Posted: 11:24 a.m. Wednesday, Jan. 15, 2014
By Josh Kirkendall
Cincinnati Bengals defensive coordinator Mike Zimmer is leaving. But it's not the end.
Mike Zimmer leaving for a Grey Havens of head coaching opportunities has been a realistic scenario since the interviews began several years ago. Many turn out to be one-and-done situations. Thanks but no thanks, but with enough diplomacy and nicety to avoid being called a "gutless bastard."
Now it's January 15, 2014. The date that Mike Zimmer left Cincinnati to become Minnesota's newest head coach.
Despite the enthusiastic prayers that all of this had been a bad dream -- a nightmare that even Freddy Kruger couldn't conjure -- this was an inevitability that the Bengals knew was coming.
We'll let you in on a little secret.
The Bengals will survive. A massive yellow orb will rise from the quiet horizon and slowly crawl against the bright blue hue that encapsulates our existence.
Whether it's linebackers coach Paul Guenther applying the "next man up", as the understudy for Zimmer's entire six seasons or the previously successful Jim Schwartz (when he was a defensive coordinator), the Bengals will survive.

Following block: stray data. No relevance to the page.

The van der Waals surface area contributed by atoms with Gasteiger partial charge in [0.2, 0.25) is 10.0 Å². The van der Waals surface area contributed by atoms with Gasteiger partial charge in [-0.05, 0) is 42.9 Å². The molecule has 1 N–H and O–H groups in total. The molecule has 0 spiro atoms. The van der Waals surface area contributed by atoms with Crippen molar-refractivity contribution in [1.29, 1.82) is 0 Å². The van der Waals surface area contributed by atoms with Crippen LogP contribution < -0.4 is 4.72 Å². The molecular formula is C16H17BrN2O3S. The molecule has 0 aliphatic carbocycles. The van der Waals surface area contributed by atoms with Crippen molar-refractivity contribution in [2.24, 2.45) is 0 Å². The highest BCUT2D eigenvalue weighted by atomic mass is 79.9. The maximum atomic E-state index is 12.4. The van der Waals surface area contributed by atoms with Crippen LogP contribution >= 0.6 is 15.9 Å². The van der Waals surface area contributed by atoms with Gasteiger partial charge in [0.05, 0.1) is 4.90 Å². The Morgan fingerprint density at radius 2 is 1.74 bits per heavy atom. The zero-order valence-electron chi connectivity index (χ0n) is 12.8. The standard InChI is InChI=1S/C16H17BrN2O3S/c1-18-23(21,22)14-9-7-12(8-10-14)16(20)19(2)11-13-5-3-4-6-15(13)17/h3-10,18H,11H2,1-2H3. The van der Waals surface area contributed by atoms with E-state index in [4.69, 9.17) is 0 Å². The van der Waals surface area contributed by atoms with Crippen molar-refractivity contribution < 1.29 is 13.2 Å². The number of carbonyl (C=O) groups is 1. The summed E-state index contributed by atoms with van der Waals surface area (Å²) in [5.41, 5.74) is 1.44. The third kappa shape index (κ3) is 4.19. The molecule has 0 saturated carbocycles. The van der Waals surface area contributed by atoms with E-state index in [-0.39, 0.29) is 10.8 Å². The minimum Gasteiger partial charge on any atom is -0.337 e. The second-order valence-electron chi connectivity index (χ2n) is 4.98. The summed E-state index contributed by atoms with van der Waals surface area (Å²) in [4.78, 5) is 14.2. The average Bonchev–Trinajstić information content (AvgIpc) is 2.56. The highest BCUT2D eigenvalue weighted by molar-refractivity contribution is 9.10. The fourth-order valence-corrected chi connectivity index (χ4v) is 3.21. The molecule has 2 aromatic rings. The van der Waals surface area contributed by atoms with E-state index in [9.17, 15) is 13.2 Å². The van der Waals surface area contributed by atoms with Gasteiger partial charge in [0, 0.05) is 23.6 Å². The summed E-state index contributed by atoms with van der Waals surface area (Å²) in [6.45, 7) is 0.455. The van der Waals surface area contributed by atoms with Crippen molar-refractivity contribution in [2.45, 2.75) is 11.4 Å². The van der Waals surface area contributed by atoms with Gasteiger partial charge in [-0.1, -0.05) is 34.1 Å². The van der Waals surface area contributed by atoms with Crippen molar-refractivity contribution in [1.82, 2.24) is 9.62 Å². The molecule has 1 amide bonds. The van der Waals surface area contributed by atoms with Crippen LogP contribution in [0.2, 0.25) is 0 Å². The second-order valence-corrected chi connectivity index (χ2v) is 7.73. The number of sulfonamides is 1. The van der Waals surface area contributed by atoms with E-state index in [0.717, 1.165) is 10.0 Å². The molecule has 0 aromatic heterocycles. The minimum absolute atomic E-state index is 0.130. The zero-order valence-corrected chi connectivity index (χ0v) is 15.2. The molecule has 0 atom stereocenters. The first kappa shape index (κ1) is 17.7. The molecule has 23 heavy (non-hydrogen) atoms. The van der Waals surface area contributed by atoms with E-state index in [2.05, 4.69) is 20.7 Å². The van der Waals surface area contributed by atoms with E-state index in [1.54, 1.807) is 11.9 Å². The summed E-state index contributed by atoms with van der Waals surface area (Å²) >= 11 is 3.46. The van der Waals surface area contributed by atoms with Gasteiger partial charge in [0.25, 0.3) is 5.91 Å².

And why is that?
"We would definitely miss him. He's a motivator and guys love to play for him," Geathers said via Bengals.com. "But no one in that room is looking to go backwards. He made us believe in ourselves. It's not like we haven't been good. We know how we got there: hard work, consistency. Doing the little things. We have the foundation."
If it's not players like Geathers, or defensive tackle Domata Peko, cornerback Leon Hall, maybe even safety Chris Crocker (we'll know by week four in '14 if he'll play next season) to take on those roles of mentorship, then it's the talent-rich core of Geno Atkins, Carlos Dunlap and Vontaze Burfict; all of whom are young and developing into core leaders that carried Cincinnati for much of the past three years.
Zimmer had left an impression on everyone; something that won't suddenly wink out of existence. Those motivating speeches are drawn from memory, even developing players as leaders that can carry the message presented from Zimmer.
And who's to say that Guenther doesn't have what it takes be an excellent defensive coordinator himself, if he's promoted? He's already proven himself as an excellent developer, evident by Vontaze Burfict, Emmanuel Lamur and to some degree, Taylor Mays. Surely he picked up some from Zimmer's style.
It's a sad day in Cincinnati with Zimmer leaving. But it's not the end. This team is too damned good for that